Regulating chance: Buddhist temple lotteries, government oversight, and anti-Buddhist discourse in early modern Japan

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2022-10-04
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Mitchell, Matthew
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This version of the article is available for viewing to the public after Thursday, April 4, 2024.
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Keywords
Buddhism , Lotteries , Value , Nuns , Japan
Abstract
This article outlines the history of lotteries in Japan, why and how Buddhist temples used them to raise funds for temple repairs in the early modern period (c. 1600-1868), and the larger moral-economic debates in which they became embroiled. It shows that while lotteries are worth examining for their importance to the maintenance of Buddhist temples in the early modern period, their study also provides a window into the competing values and interests at play in Japan in the seventeenth to the nineteenth centuries. This affected how and when temples could use lotteries to raise funds and would eventually come to inform how modern scholars came to view Buddhism in early modern Japan. Attention to this kind of 'politics of value,' I suggest, might also provide useful insights for both historical and historiographical studies of religious fundraising in other times and places.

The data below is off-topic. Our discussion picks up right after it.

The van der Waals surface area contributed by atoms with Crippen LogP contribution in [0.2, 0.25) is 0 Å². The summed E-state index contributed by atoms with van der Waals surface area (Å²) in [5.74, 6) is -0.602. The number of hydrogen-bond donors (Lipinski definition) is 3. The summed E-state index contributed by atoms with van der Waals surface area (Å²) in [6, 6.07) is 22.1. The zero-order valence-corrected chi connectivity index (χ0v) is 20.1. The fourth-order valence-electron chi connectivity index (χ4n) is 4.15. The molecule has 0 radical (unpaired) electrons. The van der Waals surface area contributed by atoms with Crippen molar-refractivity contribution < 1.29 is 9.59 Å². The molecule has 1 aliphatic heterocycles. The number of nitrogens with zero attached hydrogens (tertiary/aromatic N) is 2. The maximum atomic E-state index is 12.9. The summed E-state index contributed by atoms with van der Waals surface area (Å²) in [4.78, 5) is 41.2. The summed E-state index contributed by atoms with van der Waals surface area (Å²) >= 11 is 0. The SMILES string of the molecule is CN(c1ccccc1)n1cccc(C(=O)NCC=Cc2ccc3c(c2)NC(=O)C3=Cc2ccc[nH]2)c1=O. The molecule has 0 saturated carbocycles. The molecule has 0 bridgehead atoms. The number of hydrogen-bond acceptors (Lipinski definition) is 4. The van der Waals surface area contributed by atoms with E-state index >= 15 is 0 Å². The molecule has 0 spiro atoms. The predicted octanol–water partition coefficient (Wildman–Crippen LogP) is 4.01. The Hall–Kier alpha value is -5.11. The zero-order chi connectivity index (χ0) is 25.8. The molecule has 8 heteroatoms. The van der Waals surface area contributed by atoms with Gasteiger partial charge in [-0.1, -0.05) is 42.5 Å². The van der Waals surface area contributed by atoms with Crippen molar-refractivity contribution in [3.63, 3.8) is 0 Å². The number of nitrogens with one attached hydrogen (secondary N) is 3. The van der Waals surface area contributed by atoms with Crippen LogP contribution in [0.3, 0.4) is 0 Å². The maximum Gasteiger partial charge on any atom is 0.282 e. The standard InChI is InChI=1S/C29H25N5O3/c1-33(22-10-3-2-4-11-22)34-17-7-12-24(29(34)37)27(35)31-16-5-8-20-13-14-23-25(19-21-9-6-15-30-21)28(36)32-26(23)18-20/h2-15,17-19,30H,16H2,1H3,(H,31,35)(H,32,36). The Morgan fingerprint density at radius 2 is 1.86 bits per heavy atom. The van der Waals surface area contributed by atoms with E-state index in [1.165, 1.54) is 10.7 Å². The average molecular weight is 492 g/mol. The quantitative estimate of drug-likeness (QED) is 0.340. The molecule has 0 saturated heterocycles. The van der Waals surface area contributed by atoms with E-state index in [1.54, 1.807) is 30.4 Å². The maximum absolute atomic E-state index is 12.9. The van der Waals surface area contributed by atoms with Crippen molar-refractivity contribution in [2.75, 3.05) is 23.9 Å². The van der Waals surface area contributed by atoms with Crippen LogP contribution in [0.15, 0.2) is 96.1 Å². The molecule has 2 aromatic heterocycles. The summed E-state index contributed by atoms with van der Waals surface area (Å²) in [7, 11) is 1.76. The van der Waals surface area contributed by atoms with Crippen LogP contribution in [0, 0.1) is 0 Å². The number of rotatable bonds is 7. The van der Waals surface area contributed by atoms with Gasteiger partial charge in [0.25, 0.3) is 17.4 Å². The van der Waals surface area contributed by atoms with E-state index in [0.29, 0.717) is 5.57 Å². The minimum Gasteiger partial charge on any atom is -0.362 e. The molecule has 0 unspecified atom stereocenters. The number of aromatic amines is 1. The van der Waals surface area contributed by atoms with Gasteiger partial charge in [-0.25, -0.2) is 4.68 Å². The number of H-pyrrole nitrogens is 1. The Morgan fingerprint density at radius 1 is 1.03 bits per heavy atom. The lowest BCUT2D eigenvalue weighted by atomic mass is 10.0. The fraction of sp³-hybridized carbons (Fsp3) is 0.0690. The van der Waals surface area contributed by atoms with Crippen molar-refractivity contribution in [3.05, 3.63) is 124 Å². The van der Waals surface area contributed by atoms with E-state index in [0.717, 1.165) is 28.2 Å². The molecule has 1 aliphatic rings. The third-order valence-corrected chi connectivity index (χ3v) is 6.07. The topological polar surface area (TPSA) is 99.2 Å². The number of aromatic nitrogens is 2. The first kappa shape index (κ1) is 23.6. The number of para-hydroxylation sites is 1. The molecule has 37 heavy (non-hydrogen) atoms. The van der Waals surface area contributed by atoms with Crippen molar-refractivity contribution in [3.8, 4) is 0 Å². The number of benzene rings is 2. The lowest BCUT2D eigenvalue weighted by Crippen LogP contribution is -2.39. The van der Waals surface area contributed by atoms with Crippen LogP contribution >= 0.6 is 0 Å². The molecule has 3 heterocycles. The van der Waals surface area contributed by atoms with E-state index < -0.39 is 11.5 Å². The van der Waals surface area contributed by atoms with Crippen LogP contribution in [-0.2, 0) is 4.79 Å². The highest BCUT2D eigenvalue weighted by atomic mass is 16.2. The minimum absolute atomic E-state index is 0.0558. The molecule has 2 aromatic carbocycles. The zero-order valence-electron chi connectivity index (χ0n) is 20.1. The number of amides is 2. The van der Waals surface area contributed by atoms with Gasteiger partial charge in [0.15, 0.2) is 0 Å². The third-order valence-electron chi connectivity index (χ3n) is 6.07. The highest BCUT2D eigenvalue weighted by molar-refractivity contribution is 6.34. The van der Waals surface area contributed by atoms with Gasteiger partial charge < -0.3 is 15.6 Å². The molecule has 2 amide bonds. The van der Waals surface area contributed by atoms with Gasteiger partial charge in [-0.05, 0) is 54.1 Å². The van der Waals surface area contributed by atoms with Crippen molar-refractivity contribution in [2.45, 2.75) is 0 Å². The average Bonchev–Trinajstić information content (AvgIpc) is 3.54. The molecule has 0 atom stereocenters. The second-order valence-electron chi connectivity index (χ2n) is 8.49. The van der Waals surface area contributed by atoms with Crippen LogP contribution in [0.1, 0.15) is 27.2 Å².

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Philosophy and Religious Studies
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This is an Accepted Manuscript of an article published by Routledge Journals, Taylor & Francis in Journal of Cultural Economy on October 4, 2022, available at: https://doi.org/10.1080/17530350.2022.2120053.
Citation
Matthew Mitchell (2022): Regulating chance: Buddhist temple lotteries, government oversight, and anti-Buddhist discourse in early modern Japan, Journal of Cultural Economy, DOI: 10.1080/17530350.2022.2120053
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Final manuscript post peer review, without publisher's formatting or copy editing (postprint)
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Routledge Journals
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